“Game Changers” on display this Spring

Fun and games in the library!

The spring exhibit by Special Collections, Game Changers, focuses on vintage entertainments from the 19th- and 20th-centuries, exploring their historical significance as cultural artifacts and technologies of yore. From innovations in printing and manufacturing to technological advancements in media and the changing landscape of popular culture, these relics of entertainment offer historical insights and trace the origins of our modern diversions.

The library atrium features handheld dexterity games from the collection of the late emeritus trustee Alexander Hamilton Fulton, accompanied by Victorian era entertainments in the Harman Periodical Reading Room. Information on Fulton can be found in the display cases between Special Collections and Library 105.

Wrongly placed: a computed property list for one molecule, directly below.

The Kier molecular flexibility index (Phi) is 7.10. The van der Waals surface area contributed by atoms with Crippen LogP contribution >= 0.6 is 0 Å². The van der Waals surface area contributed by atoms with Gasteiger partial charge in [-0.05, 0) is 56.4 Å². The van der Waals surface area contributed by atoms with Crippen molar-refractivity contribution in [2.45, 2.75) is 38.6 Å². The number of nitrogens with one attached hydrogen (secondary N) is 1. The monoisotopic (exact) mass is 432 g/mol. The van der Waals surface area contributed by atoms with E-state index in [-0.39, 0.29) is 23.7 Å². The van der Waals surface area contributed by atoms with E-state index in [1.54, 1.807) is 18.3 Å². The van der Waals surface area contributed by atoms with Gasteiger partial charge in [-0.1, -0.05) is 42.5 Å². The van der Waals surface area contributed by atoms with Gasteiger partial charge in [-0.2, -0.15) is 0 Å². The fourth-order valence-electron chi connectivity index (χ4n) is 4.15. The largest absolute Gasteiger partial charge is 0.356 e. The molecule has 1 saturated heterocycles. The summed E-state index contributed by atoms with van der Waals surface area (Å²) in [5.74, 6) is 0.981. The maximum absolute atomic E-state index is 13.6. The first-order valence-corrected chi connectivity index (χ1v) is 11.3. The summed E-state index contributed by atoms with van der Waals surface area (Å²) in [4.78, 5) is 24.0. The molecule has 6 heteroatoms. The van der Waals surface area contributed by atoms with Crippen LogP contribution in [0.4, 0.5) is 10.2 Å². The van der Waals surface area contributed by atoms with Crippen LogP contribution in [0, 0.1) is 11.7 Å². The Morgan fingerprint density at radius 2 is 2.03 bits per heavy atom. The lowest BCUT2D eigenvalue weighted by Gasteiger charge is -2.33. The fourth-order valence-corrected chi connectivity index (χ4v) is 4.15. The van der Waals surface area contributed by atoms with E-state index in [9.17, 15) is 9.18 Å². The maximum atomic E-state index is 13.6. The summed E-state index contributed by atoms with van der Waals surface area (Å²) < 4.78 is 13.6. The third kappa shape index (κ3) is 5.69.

In this handheld dexterity game, “The Bughouse,” “bugs” scuttle about evading capture by hammer, handgun, bow and arrow, and butterfly net. The title, a synonym for an asylum, along with the figures behind barred windows, suggest disturbing views about mental health.
The game, created in the 1920s-1930s by Bar-Zim Toy Manufacturing Company, New York, N.Y., reflects not only societal views of the time but also our present-day affinity for handheld formats (the dimensions of the game match exactly those of my iPhone screen).

From the 1926 Sears Roebuck catalog, a 98-cent stereoscope. “See the world and learn its history.”

(Photo courtesy of Samsung.com)

In addition to the dexterity puzzles on the main level, further immersive entertainment devices can be viewed on the lower level, from tunnel books to stereoscopes.